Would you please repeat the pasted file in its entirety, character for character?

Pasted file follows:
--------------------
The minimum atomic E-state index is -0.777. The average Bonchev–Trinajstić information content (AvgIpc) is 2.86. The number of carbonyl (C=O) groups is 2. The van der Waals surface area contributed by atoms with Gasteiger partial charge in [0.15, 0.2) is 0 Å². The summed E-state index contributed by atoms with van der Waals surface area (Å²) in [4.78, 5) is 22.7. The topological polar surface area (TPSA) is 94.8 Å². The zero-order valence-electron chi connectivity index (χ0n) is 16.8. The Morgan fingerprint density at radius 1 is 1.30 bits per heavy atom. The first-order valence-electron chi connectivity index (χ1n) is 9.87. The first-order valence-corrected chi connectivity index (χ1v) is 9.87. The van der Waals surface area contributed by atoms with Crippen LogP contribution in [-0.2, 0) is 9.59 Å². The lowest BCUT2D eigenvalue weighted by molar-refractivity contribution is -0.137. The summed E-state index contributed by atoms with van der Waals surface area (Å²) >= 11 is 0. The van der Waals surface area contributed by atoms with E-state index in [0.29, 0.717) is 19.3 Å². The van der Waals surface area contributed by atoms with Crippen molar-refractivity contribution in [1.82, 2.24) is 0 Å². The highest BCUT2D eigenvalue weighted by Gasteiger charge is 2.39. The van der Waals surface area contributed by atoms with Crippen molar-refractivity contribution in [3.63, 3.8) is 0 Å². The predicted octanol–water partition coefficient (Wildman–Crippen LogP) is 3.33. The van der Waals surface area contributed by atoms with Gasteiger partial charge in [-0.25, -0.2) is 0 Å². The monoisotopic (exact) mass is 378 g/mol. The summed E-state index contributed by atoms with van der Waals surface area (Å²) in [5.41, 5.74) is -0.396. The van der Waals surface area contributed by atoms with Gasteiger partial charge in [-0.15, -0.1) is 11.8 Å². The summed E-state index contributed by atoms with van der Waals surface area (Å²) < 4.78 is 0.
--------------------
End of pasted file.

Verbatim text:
The minimum atomic E-state index is -0.777. The average Bonchev–Trinajstić information content (AvgIpc) is 2.86. The number of carbonyl (C=O) groups is 2. The van der Waals surface area contributed by atoms with Gasteiger partial charge in [0.15, 0.2) is 0 Å². The summed E-state index contributed by atoms with van der Waals surface area (Å²) in [4.78, 5) is 22.7. The topological polar surface area (TPSA) is 94.8 Å². The zero-order valence-electron chi connectivity index (χ0n) is 16.8. The Morgan fingerprint density at radius 1 is 1.30 bits per heavy atom. The first-order valence-electron chi connectivity index (χ1n) is 9.87. The first-order valence-corrected chi connectivity index (χ1v) is 9.87. The van der Waals surface area contributed by atoms with Crippen LogP contribution in [-0.2, 0) is 9.59 Å². The lowest BCUT2D eigenvalue weighted by molar-refractivity contribution is -0.137. The summed E-state index contributed by atoms with van der Waals surface area (Å²) >= 11 is 0. The van der Waals surface area contributed by atoms with E-state index in [0.29, 0.717) is 19.3 Å². The van der Waals surface area contributed by atoms with Crippen molar-refractivity contribution in [1.82, 2.24) is 0 Å². The highest BCUT2D eigenvalue weighted by Gasteiger charge is 2.39. The van der Waals surface area contributed by atoms with Crippen molar-refractivity contribution in [3.63, 3.8) is 0 Å². The predicted octanol–water partition coefficient (Wildman–Crippen LogP) is 3.33. The van der Waals surface area contributed by atoms with Gasteiger partial charge in [-0.25, -0.2) is 0 Å². The monoisotopic (exact) mass is 378 g/mol. The summed E-state index contributed by atoms with van der Waals surface area (Å²) in [5.41, 5.74) is -0.396. The van der Waals surface area contributed by atoms with Gasteiger partial charge in [-0.15, -0.1) is 11.8 Å². The summed E-state index contributed by atoms with van der Waals surface area (Å²) < 4.78 is 0.